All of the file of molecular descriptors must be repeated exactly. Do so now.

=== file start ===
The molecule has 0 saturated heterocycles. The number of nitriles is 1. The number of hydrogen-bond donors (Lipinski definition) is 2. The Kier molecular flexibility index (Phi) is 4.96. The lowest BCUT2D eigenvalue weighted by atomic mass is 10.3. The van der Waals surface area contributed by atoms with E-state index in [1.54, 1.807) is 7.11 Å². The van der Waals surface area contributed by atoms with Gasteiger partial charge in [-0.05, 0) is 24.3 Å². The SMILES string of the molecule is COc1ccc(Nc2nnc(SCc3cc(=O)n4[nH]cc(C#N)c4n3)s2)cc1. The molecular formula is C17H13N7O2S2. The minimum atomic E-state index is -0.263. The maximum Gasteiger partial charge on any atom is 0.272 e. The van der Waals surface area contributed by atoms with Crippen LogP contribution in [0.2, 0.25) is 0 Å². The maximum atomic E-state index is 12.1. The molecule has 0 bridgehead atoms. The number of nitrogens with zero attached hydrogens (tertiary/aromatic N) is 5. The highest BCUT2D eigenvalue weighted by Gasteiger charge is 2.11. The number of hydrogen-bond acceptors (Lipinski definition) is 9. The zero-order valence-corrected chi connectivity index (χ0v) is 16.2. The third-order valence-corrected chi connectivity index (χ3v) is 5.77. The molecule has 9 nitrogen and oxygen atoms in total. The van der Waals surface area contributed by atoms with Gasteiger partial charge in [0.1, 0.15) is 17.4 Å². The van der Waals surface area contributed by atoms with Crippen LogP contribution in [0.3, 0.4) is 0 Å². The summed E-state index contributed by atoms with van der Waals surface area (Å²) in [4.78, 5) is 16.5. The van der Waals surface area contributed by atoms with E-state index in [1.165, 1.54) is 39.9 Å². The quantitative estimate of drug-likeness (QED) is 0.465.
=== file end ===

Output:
The molecule has 0 saturated heterocycles. The number of nitriles is 1. The number of hydrogen-bond donors (Lipinski definition) is 2. The Kier molecular flexibility index (Phi) is 4.96. The lowest BCUT2D eigenvalue weighted by atomic mass is 10.3. The van der Waals surface area contributed by atoms with E-state index in [1.54, 1.807) is 7.11 Å². The van der Waals surface area contributed by atoms with Gasteiger partial charge in [-0.05, 0) is 24.3 Å². The SMILES string of the molecule is COc1ccc(Nc2nnc(SCc3cc(=O)n4[nH]cc(C#N)c4n3)s2)cc1. The molecular formula is C17H13N7O2S2. The minimum atomic E-state index is -0.263. The maximum Gasteiger partial charge on any atom is 0.272 e. The van der Waals surface area contributed by atoms with Crippen LogP contribution in [0.2, 0.25) is 0 Å². The maximum atomic E-state index is 12.1. The molecule has 0 bridgehead atoms. The number of nitrogens with zero attached hydrogens (tertiary/aromatic N) is 5. The highest BCUT2D eigenvalue weighted by Gasteiger charge is 2.11. The number of hydrogen-bond acceptors (Lipinski definition) is 9. The zero-order valence-corrected chi connectivity index (χ0v) is 16.2. The third-order valence-corrected chi connectivity index (χ3v) is 5.77. The molecule has 9 nitrogen and oxygen atoms in total. The van der Waals surface area contributed by atoms with Gasteiger partial charge in [0.1, 0.15) is 17.4 Å². The van der Waals surface area contributed by atoms with Crippen LogP contribution in [0.3, 0.4) is 0 Å². The summed E-state index contributed by atoms with van der Waals surface area (Å²) in [4.78, 5) is 16.5. The van der Waals surface area contributed by atoms with E-state index in [1.165, 1.54) is 39.9 Å². The quantitative estimate of drug-likeness (QED) is 0.465.